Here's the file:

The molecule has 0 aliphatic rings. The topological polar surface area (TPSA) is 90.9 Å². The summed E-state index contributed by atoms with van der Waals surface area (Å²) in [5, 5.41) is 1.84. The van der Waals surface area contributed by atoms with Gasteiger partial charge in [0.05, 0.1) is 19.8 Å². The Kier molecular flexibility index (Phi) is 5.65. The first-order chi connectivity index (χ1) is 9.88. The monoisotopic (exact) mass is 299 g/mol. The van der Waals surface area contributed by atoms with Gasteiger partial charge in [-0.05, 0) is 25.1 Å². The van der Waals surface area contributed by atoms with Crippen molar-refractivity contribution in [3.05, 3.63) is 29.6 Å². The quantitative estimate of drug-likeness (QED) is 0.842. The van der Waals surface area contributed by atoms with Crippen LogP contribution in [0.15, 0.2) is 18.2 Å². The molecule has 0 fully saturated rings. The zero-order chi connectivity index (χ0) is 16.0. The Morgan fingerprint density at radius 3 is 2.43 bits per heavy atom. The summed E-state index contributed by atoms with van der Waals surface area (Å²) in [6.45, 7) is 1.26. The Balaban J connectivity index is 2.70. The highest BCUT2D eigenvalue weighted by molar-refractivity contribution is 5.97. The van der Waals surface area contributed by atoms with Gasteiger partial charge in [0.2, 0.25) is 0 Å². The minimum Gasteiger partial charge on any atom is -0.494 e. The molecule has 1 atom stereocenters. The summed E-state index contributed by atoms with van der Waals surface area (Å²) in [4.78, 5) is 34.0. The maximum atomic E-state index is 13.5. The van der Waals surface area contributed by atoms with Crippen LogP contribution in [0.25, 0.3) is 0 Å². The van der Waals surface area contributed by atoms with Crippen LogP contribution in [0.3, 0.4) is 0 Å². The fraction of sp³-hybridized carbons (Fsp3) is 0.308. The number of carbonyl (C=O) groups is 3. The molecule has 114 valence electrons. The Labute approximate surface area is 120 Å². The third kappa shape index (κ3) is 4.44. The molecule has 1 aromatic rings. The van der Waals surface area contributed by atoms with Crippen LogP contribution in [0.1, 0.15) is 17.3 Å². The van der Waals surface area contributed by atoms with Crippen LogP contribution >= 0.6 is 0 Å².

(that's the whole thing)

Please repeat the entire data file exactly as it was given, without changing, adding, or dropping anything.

The molecule has 0 aliphatic rings. The topological polar surface area (TPSA) is 90.9 Å². The summed E-state index contributed by atoms with van der Waals surface area (Å²) in [5, 5.41) is 1.84. The van der Waals surface area contributed by atoms with Gasteiger partial charge in [0.05, 0.1) is 19.8 Å². The Kier molecular flexibility index (Phi) is 5.65. The first-order chi connectivity index (χ1) is 9.88. The monoisotopic (exact) mass is 299 g/mol. The van der Waals surface area contributed by atoms with Gasteiger partial charge in [-0.05, 0) is 25.1 Å². The van der Waals surface area contributed by atoms with Crippen molar-refractivity contribution in [3.05, 3.63) is 29.6 Å². The quantitative estimate of drug-likeness (QED) is 0.842. The van der Waals surface area contributed by atoms with Crippen LogP contribution in [0.15, 0.2) is 18.2 Å². The molecule has 0 fully saturated rings. The zero-order chi connectivity index (χ0) is 16.0. The Morgan fingerprint density at radius 3 is 2.43 bits per heavy atom. The summed E-state index contributed by atoms with van der Waals surface area (Å²) in [6.45, 7) is 1.26. The Balaban J connectivity index is 2.70. The highest BCUT2D eigenvalue weighted by molar-refractivity contribution is 5.97. The van der Waals surface area contributed by atoms with Gasteiger partial charge in [0.2, 0.25) is 0 Å². The minimum Gasteiger partial charge on any atom is -0.494 e. The molecule has 1 atom stereocenters. The summed E-state index contributed by atoms with van der Waals surface area (Å²) in [4.78, 5) is 34.0. The maximum atomic E-state index is 13.5. The van der Waals surface area contributed by atoms with Crippen LogP contribution in [0.25, 0.3) is 0 Å². The van der Waals surface area contributed by atoms with Crippen LogP contribution in [0.3, 0.4) is 0 Å². The fraction of sp³-hybridized carbons (Fsp3) is 0.308. The number of carbonyl (C=O) groups is 3. The molecule has 114 valence electrons. The Labute approximate surface area is 120 Å². The third kappa shape index (κ3) is 4.44. The molecule has 1 aromatic rings. The van der Waals surface area contributed by atoms with Crippen LogP contribution in [0.1, 0.15) is 17.3 Å². The van der Waals surface area contributed by atoms with Crippen LogP contribution >= 0.6 is 0 Å².